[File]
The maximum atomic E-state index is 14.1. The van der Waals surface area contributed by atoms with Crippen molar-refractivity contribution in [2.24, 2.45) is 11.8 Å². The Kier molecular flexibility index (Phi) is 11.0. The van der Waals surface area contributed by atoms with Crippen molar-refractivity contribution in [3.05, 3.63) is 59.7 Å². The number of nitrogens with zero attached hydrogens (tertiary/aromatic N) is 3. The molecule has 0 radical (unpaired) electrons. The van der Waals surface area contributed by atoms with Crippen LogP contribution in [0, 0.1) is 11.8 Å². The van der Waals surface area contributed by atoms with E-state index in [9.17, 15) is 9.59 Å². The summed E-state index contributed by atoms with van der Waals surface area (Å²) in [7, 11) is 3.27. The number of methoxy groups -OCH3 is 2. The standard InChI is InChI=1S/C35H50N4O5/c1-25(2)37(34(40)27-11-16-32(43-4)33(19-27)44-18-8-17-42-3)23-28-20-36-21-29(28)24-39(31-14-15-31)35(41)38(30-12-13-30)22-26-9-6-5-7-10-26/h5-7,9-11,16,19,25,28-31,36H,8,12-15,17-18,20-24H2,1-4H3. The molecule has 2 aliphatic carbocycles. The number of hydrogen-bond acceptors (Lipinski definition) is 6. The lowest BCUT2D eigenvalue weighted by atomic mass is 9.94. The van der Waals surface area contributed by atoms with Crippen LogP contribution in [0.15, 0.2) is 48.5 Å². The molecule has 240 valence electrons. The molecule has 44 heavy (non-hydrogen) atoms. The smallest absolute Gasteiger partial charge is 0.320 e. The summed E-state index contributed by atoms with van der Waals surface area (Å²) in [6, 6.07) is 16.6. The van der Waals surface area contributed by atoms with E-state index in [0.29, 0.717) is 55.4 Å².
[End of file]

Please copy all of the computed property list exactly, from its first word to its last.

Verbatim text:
The maximum atomic E-state index is 14.1. The van der Waals surface area contributed by atoms with Crippen molar-refractivity contribution in [2.24, 2.45) is 11.8 Å². The Kier molecular flexibility index (Phi) is 11.0. The van der Waals surface area contributed by atoms with Crippen molar-refractivity contribution in [3.05, 3.63) is 59.7 Å². The number of nitrogens with zero attached hydrogens (tertiary/aromatic N) is 3. The molecule has 0 radical (unpaired) electrons. The van der Waals surface area contributed by atoms with Crippen LogP contribution in [0, 0.1) is 11.8 Å². The van der Waals surface area contributed by atoms with E-state index in [9.17, 15) is 9.59 Å². The summed E-state index contributed by atoms with van der Waals surface area (Å²) in [7, 11) is 3.27. The number of methoxy groups -OCH3 is 2. The standard InChI is InChI=1S/C35H50N4O5/c1-25(2)37(34(40)27-11-16-32(43-4)33(19-27)44-18-8-17-42-3)23-28-20-36-21-29(28)24-39(31-14-15-31)35(41)38(30-12-13-30)22-26-9-6-5-7-10-26/h5-7,9-11,16,19,25,28-31,36H,8,12-15,17-18,20-24H2,1-4H3. The molecule has 2 aliphatic carbocycles. The number of hydrogen-bond acceptors (Lipinski definition) is 6. The lowest BCUT2D eigenvalue weighted by atomic mass is 9.94. The van der Waals surface area contributed by atoms with Crippen LogP contribution in [0.15, 0.2) is 48.5 Å². The molecule has 240 valence electrons. The molecule has 44 heavy (non-hydrogen) atoms. The smallest absolute Gasteiger partial charge is 0.320 e. The summed E-state index contributed by atoms with van der Waals surface area (Å²) in [6, 6.07) is 16.6. The van der Waals surface area contributed by atoms with E-state index in [0.29, 0.717) is 55.4 Å².